King's College London
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Professor Sir Charles Wheatstone

The ABC telegraph

Alphabetic dial of ABC TelegraphAlphabetic dial of ABC TelegraphThe ABC telegraph or ‘Communicator’ as it became known, was patented by Charles Wheatstone and William Fothergill Cooke in 1840 and was the first commercial ‘dial telegraph’.

The dial was inscribed with the letters of the alphabet displayed like a clock hand and at the front was a hand-operated generator, a dial with 30 keys around the edge and a pointer.

The operation of the telegraph was relatively simple:

  • The relevant alphabetic key was pressed and the generator wound.
  • The pointer would go round until it reached the alphabetic key pressed and then the generator was disconnected.
  • Pressing another key then allowed the pointer to rotate to the next letter and so on.
  • Another dial on the machine would show letters of the message being sent to the receiver.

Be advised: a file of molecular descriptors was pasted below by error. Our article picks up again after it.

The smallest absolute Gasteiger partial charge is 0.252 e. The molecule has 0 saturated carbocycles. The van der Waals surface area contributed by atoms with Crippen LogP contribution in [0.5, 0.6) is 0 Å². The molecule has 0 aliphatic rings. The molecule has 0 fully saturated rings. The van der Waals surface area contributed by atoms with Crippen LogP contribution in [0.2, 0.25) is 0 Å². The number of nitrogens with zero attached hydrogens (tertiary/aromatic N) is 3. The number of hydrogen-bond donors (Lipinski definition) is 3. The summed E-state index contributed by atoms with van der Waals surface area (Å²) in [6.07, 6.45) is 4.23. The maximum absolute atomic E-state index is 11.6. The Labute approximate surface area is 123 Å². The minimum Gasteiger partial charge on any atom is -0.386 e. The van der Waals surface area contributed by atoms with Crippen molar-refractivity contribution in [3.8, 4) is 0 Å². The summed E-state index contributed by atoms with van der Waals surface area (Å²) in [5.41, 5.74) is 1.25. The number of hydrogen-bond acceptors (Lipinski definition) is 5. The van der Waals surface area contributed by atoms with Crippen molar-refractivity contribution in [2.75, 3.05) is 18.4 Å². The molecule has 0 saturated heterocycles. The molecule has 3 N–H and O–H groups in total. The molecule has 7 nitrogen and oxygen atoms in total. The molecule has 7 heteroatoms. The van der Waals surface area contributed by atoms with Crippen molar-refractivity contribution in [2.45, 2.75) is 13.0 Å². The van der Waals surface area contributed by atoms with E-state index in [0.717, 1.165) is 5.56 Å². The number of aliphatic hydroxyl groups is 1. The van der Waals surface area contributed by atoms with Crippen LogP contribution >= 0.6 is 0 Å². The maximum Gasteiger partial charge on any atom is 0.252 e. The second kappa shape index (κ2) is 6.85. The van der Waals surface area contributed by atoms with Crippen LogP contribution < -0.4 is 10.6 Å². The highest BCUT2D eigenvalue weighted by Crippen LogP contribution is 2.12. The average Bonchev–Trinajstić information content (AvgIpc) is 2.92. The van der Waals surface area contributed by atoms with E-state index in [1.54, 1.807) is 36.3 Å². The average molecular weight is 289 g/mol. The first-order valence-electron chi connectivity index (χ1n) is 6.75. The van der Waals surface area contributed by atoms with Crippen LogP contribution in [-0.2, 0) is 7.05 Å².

ABC Telegraph - The 'Communicator'ABC Telegraph - The 'Communicator'The ABC telegraph removed the need for a highly trained operator and could transmit up to fifteen words per minute.

Wheatstone continued to develop the design and in 1858 he patented an advanced model of the ABC Telegraph.

Owing to its ease of operation, the advanced model was favoured for private telegraphic communication both in households that were able to afford such a device and by the Post Office for their telegram services.

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